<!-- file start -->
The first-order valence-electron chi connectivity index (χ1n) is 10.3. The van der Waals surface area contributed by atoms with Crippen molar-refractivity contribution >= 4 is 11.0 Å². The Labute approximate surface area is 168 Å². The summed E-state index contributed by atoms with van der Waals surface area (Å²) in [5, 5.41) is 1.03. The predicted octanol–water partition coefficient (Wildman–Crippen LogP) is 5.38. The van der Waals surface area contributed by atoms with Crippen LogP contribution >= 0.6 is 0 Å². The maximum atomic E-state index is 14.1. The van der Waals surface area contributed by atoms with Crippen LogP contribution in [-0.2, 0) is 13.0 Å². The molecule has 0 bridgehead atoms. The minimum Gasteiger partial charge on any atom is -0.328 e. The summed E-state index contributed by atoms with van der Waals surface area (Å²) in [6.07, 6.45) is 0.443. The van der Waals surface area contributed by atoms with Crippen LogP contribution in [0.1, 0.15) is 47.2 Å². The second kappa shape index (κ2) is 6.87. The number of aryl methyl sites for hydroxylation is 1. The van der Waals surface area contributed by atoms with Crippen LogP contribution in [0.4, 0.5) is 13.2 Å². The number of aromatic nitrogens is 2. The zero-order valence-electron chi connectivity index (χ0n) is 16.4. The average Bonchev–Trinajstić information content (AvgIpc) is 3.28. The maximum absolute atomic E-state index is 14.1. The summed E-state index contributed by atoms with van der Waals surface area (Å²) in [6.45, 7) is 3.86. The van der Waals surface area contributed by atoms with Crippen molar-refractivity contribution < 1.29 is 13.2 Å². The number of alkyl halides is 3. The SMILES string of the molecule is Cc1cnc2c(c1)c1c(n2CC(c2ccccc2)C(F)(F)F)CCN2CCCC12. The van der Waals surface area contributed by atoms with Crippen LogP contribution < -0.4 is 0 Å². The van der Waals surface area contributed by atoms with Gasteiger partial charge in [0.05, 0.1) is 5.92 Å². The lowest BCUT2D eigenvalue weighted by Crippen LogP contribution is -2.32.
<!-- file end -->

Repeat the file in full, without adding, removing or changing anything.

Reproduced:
The first-order valence-electron chi connectivity index (χ1n) is 10.3. The van der Waals surface area contributed by atoms with Crippen molar-refractivity contribution >= 4 is 11.0 Å². The Labute approximate surface area is 168 Å². The summed E-state index contributed by atoms with van der Waals surface area (Å²) in [5, 5.41) is 1.03. The predicted octanol–water partition coefficient (Wildman–Crippen LogP) is 5.38. The van der Waals surface area contributed by atoms with Crippen LogP contribution >= 0.6 is 0 Å². The maximum atomic E-state index is 14.1. The van der Waals surface area contributed by atoms with Crippen LogP contribution in [-0.2, 0) is 13.0 Å². The molecule has 0 bridgehead atoms. The minimum Gasteiger partial charge on any atom is -0.328 e. The summed E-state index contributed by atoms with van der Waals surface area (Å²) in [6.07, 6.45) is 0.443. The van der Waals surface area contributed by atoms with Crippen LogP contribution in [0.1, 0.15) is 47.2 Å². The second kappa shape index (κ2) is 6.87. The number of aryl methyl sites for hydroxylation is 1. The van der Waals surface area contributed by atoms with Crippen LogP contribution in [0.4, 0.5) is 13.2 Å². The number of aromatic nitrogens is 2. The zero-order valence-electron chi connectivity index (χ0n) is 16.4. The average Bonchev–Trinajstić information content (AvgIpc) is 3.28. The maximum absolute atomic E-state index is 14.1. The summed E-state index contributed by atoms with van der Waals surface area (Å²) in [6.45, 7) is 3.86. The van der Waals surface area contributed by atoms with Crippen molar-refractivity contribution < 1.29 is 13.2 Å². The number of alkyl halides is 3. The SMILES string of the molecule is Cc1cnc2c(c1)c1c(n2CC(c2ccccc2)C(F)(F)F)CCN2CCCC12. The van der Waals surface area contributed by atoms with Crippen LogP contribution < -0.4 is 0 Å². The van der Waals surface area contributed by atoms with Gasteiger partial charge in [0.05, 0.1) is 5.92 Å². The lowest BCUT2D eigenvalue weighted by Crippen LogP contribution is -2.32.